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Tuesday July 24, 2018

By Erin Hiatt


Despite the fact that a growing number of states have legalized adult-use marijuana in one form or another, the black market continues to thrive, and, some argue, may even be benefiting from these legal markets. While some are quick to judge that legal cannabis is to blame, many overlook the fact that nationwide legalization would be a more effective tactic to end the black market. With only nine states legalizing cannabis, it’s not rocket science to believe that Americans in non-legal states would want access to cannabis as well – thus creating demand for the black market.

Until demand from non-legal states is reduced or ended completely, there will always be an opportunity for black market suppliers and dealers to make a buck. Regardless, let’s take a look at the current state of the black market and some of the ways nationwide cannabis legalization could help fight it.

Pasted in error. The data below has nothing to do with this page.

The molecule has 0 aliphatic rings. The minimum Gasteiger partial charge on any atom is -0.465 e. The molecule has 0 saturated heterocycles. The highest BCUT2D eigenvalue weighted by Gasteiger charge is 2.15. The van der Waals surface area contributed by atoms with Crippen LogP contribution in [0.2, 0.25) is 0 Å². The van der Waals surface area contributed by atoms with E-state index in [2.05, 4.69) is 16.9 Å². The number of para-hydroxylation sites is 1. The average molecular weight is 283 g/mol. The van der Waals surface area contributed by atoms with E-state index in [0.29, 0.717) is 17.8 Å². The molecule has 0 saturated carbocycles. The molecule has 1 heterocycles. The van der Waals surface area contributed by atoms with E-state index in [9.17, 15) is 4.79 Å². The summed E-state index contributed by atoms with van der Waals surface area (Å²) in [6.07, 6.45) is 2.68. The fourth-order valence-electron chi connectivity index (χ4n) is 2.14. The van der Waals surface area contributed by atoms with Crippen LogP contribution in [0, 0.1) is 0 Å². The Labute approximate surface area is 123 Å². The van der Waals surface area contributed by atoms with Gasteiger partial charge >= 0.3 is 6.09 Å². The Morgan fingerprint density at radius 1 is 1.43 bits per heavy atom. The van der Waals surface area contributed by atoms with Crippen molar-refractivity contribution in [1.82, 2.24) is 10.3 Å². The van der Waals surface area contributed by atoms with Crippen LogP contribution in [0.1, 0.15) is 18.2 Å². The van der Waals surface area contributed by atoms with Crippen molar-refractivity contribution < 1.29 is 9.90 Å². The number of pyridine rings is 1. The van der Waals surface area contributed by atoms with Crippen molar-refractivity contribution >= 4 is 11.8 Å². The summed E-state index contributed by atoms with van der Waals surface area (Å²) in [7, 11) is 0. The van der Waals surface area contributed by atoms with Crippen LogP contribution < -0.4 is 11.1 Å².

Why the Black Market is Still Hanging Around

One factor as to why black market cannabis is prevalent lies in the patchy legal framework surrounding legal cannabis markets. What may be legal in one state may not be legal in another, and even well-meaning and law abiding buyers might take cannabis across state lines without realizing they’ve committed a crime.

This legal ambiguity has also created an opportunity for black market growers to set up clandestine grows in legal states, then take their bounty beyond state confines for a bigger financial haul, oftentimes leaving environmental devastation in their wake – a practice that could be severely limited if legal cannabis was available in all 50 states.

Cannabis Grow
Illegal cannabis grows can be extremely harmful to the environment. photo credit

Since cannabis legalization became law in Washington and Colorado in 2012, there has been less and less cannabis coming across the southern border, but a huge demand for black market cannabis remains. This is due in part to the fact that there’s no taxation on black market purchases, making for a more affordable, yet illicit, product.